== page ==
1. Lee, Jangsoon PhD
  2. Lim, Bora MD
  3. Ueno, Naoto T. MD, PhD, FACP

Article Content

According to the National Institutes of Health's definition, translational research aims to treat human disease via utilization of existing knowledge from both basic and patient-oriented research. Translational research forms the bridge between "bench (preclinical and basic research) and bedside (clinical research)," where exciting discoveries at the bench are delivered to patients in need and, through reverse feedback, clinical questions and needs arising from patient care go back to the bench to inspire mechanistic research and new solutions.

Figure. Authors: All... - Click to enlarge in new windowFigure. Authors: All three are in the Section of Translational Breast Cancer Research, Department of Breast Medical Oncology, Enhanced Drug Development Guidance and Evaluation Preclinical Solutions, at The University of Texas MD Anderson Cancer Center. JANGSOON LEE, PHD (left), is Clinical Research Scientist; BORA LIM, MD, is Assistant Professor of Medicine; and NAOTO T. UENO, MD, PHD, FACP, is Professor of Medicine, Section Chief, and the Nylene Eckles Distinguished Professor in Breast Cancer Research.

While it sounds simple, there are multiple barriers in the field of translational research in the clinical environment. In particular, the speed of early novel drug development is hindered by lack of development strategies based on true understanding of the drugs' mechanism, lack of high-quality hypothesis-based clinical trial designs that can test the applicability of novel drugs, and lack of solid preclinical testing to define the best synergistic existing therapies to combine with new drugs to induce true efficacy in patients.


There is an urgent demand from academic translational/clinical researchers and Pharma for a robust preclinical system to test novel drugs' best application strategies via a dedicated preclinical team prior to, or in parallel with, the actual testing of the drug in patients.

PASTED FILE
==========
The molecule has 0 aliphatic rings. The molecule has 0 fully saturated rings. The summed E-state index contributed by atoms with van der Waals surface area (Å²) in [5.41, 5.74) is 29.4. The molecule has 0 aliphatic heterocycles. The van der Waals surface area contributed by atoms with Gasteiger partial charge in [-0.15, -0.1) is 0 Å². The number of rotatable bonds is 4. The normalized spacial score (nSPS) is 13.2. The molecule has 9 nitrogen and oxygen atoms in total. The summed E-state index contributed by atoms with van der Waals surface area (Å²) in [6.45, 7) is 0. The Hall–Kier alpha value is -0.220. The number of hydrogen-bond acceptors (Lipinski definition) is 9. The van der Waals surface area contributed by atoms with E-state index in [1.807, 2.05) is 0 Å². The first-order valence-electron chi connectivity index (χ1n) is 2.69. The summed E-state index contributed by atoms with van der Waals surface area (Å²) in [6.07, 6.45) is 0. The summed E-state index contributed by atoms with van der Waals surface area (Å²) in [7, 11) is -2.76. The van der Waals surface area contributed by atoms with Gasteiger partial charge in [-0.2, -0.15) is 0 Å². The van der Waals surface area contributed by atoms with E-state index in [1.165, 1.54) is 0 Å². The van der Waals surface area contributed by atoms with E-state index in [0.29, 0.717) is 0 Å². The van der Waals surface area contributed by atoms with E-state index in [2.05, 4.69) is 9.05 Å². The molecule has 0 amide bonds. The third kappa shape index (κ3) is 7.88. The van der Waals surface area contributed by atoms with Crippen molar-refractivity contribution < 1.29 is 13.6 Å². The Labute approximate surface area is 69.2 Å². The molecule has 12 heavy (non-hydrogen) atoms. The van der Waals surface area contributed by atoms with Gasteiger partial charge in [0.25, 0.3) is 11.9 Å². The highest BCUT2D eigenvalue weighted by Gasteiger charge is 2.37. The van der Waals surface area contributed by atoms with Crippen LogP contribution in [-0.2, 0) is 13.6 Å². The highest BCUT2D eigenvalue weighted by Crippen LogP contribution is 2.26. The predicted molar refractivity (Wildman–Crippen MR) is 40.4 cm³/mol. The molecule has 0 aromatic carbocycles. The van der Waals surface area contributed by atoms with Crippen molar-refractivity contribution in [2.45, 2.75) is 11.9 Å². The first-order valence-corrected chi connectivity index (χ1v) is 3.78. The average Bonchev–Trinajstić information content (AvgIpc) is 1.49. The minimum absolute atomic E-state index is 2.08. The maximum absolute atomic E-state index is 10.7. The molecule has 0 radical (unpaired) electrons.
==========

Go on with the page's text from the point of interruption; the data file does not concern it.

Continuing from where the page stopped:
A new program in the Department of Breast Medical Oncology at The University of Texas MD Anderson Cancer Center seeks to address these challenges.


It is becoming clear that simply validating the drug toxicity, pharmacokinetic and pharmacodynamic marker monitoring, and biomarker development is not sufficient to launch a successful novel drug in this modern era. Instead, preclinical testing can support the rationale of each drug to reduce the current risk of development based on tight collaboration among academic, clinical, and translational investigators.


For example, screening to discover the best synergistic partner for a drug (via RNA interference or the new CRISPR/cas9 gene-knockout system), drug testing in clinically relevant animal models (patient-derived xenograft and immunocompetent tumor models based on mice or a genetic engineering model), and integration of bioinformatics analysis of patient sample-based omics data will all contribute to the likelihood of the clinical success of a drug.


In the end, the goal is to reduce the risk of the project by expanding disease indications of the drug of interest, identifying clinically relevant predictive biomarkers, understanding resistance mechanisms, and designing novel combination therapies. These approaches will successfully bring a clear path for the drug development complement of the results of Phase I or II study.


But how many clinical investigators do we have in the U.S., not just engaged, but truly understanding these technologies and application to the clinic? Unfortunately, even in a very large cancer center, the number of such clinical investigators is limited because of the lack of education opportunities and the limited time to commit to translational research-oriented drug development.


To address these issues, we have established an innovative preclinical research platform: Enhanced Drug-development Guidance and Evaluation (EDGE) Preclinical Solutions. Our mission is to reduce the suffering of breast cancer patients through preclinical operations dedicated to discovering and developing targeted therapies and molecular biomarkers for patient-centered, hypothesis-driven translational/clinical research through extensive collaboration with industry and academia.